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COLLECTION Identifier: gra00089

Botany Libraries daguerreotypes and ambrotypes

Scope and Contents

This collection is comprised of eleven daguerreotypes and three ambrotypes, circa 1840-1865. Most of the images are portraits of well-known botanists including Aimé Jacques Alexandre Bonpland, Edwin Faxon, Asa Gray, William Henry Harvey, Adrien Henri Laurent de Jussieu, François André Michaux, Thomas Nuttall, Charles Wilkins Short, John Torrey, Nathaniel Bagshaw Ward, and Sereno Watson. One daguerreotype depicts a Wedgwood medallion of Carl Linnaeus and another features C. A. Weatherby’s great grandparents the Atwoods.

The collection also includes two ambrotypes of diatoms, single-celled algae, by Amasa M. Eaton. The images were made by photomicrography, the photography of objects under a microscope.


  • circa 1840-1865

Conditions Governing Access

The collection is available by appointment for research. Researchers must register and provide one form of valid photo identification. Please contact for additional information.


1 collection (3 flat boxes (11 daguerreotypes in 10 cases and 3 ambrotypes))

Historical note - Daguerreotypes

The daguerreotype was the first successful form of photography. It was named for Louis-Jacques-Mandé Daguerre who discovered the process with Nicéphore Niépce in the 1830s. This form of photography was popular from the 1840s-1860s and consists of a positive image on a thin copper plate with a highly polished, mirrorlike coating of silver. Daguerreotypes were often placed in small cases with a glass covering to protect the image.

Resources: The Editors of Encyclopaedia Britannica. 2019. Encyclopaedia Britannica. Daguerreotype. ( Accessed 2020 March 27.

Reilly, J., McCabe, C., & Eastman Kodak Company. 1986. Care and identification of 19th-century photographic prints (Kodak publication ; no. G-2S). Rochester, N.Y.: Eastman Kodak.

Historical Note - Ambrotypes

The ambrotype process was patented in 1854 and its heyday was the mid-1850s to mid-1860s. Ambrotypes were similar to daguerreotypes but were less expensive and faster to produce. They consist of an underexposed glass negative placed against a dark background to create a positive image and were often sold in decorative frames or cases.


Library of Congress. Ambrotypes and Tintypes. Website ( Accessed 2020 May 1.

Arrangement Note

The daguerreotypes and ambrotypes are housed in individual custom boxes which are stored in three flat boxes

Custodial History

All of the daguereotypes and the Thomas Nuttall ambrotype are part of the Archives of the Gray Herbarium.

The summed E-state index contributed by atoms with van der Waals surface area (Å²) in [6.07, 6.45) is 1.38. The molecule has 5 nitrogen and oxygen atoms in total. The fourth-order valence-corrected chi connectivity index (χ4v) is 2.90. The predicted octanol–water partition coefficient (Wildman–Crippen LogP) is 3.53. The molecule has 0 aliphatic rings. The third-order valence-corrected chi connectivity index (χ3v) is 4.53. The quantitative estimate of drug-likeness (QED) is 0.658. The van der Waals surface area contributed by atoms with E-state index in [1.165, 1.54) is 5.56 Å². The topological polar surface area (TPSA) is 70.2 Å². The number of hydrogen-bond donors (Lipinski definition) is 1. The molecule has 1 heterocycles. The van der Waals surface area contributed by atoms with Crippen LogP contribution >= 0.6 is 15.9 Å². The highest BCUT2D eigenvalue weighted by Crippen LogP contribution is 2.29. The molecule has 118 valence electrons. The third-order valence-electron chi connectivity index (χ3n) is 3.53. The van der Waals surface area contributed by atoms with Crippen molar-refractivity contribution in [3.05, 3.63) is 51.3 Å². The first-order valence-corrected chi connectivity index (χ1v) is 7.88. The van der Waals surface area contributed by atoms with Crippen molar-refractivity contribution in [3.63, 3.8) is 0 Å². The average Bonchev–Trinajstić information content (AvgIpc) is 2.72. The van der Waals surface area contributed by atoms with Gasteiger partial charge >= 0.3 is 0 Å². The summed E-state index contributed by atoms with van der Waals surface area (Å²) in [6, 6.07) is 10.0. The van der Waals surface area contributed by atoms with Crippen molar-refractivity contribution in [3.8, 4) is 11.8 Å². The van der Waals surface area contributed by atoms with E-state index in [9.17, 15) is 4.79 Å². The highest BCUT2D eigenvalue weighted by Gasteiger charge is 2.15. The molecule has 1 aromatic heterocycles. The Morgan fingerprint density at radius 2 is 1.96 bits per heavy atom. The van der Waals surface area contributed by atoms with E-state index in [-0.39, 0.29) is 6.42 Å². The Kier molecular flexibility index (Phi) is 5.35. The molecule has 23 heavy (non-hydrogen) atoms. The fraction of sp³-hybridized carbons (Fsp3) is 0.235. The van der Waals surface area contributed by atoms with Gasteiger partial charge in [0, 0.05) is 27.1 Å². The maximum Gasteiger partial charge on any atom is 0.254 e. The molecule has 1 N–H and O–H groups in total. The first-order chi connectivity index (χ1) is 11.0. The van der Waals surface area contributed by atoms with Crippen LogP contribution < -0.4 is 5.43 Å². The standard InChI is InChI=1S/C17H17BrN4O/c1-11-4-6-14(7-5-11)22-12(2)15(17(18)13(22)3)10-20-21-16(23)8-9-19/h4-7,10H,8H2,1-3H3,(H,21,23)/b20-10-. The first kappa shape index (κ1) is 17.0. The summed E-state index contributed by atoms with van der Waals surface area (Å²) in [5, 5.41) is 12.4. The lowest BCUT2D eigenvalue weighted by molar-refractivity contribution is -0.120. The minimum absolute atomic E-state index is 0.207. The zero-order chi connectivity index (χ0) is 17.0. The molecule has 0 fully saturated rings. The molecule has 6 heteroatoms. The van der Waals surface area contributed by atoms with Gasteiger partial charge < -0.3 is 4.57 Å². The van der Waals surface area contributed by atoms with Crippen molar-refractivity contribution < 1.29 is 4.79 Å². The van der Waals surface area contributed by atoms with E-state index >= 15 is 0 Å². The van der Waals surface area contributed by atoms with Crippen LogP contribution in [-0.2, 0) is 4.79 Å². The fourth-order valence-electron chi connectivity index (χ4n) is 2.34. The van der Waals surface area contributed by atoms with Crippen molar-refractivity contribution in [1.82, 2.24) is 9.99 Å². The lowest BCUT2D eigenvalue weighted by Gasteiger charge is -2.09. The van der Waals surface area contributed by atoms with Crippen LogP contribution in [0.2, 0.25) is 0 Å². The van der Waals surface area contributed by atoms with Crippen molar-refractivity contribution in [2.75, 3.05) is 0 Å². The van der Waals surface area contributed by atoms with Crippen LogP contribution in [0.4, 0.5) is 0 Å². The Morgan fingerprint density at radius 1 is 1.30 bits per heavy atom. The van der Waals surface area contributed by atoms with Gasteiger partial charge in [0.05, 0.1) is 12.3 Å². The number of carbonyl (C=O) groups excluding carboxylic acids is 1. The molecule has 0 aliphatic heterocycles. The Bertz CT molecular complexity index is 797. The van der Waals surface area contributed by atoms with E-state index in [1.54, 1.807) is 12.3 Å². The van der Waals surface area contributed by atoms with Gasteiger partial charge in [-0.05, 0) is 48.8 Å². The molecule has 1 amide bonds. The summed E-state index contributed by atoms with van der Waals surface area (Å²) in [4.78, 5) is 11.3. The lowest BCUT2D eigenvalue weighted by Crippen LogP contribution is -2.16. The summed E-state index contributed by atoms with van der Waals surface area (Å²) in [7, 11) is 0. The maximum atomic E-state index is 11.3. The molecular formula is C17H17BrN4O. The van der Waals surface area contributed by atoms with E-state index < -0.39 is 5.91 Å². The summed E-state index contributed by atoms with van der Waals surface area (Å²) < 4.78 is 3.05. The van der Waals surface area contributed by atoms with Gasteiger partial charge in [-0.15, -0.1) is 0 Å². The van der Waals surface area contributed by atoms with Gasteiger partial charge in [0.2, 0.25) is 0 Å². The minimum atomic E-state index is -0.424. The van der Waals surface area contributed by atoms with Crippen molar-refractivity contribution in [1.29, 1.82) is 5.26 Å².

The Amasa Eaton ambrotypes of diatoms are part of the Archives of the Farlow Herbarium of Cryptogamic Botany, Harvard University.


The items in this collection are from various sources. Several of the daguerreotype portraits belonged to Asa Gray. The Anson Seth Atwood & Sarah Palmer Atwood portrait was originally from the C.A. Weatherby papers. The Edwin Faxon portrait was given to the Gray Herbarium by Mr. W. Faxon August 6, 1918. The provenance of several items is unknown.

Related Resources for Amasa Eaton's Ambrotypes of Diatoms

Barrar. W. (2016 spring) Rare Early Diatom Ambrotype Photographs by Amasa Mason Eaton (1841-1914). Newsletter of the Friends of the Farlow. Accessed 2020 May 1 May.

Eaton, Amasa M. Micro-photography, or the photgraphic delineation of microscopic objects. Proceedings of the Boston Society of Natural History Vol. viii, 1862:105-7. Accessed 2020 May 1.

Related Materials

Related materials as Harvard:

Daguerreotypes at Harvard

Daguerreotype Conservation and Digitization Note

In 1995, the Harvard University Library received a grant from the National Historical Publications and Records Commission to preserve and enhance access to Harvard’s daguerreotypes.

The daguerreotypes in this collection were part of that project. The daguerreotypes underwent a conservation review, were individually cataloged, and digitized.

Ambrotype Conservation and Digitization Note

In 2015, the Amasa Eaton ambrotypes of diatoms underwent a conservation review and were cleaned and rehoused.

None of the ambrotypes in this collection are digitized.

Botany Libraries daguerreotypes and ambrotypes, circa 1840-1865: A Guide.
Botany Libraries, Gray Herbarium Library, Harvard University.
2020 July
Description rules
Language of description

Repository Details

Part of the Botany Libraries, Gray Herbarium Library, Harvard University Repository

The Harvard University Herbaria houses five research libraries that are managed collectively as the Botany Libraries. The Gray Herbarium Library specializes in the identification and classification of New World plants with emphasis on North American plants. The Archives of the Gray Herbarium houses unique resources including personal papers, institutional records, field notes and plant lists, expedition records, photographs, original artwork, and objects from faculty, curators, staff, and affiliates of the Gray Herbarium.

Harvard University Herbaria
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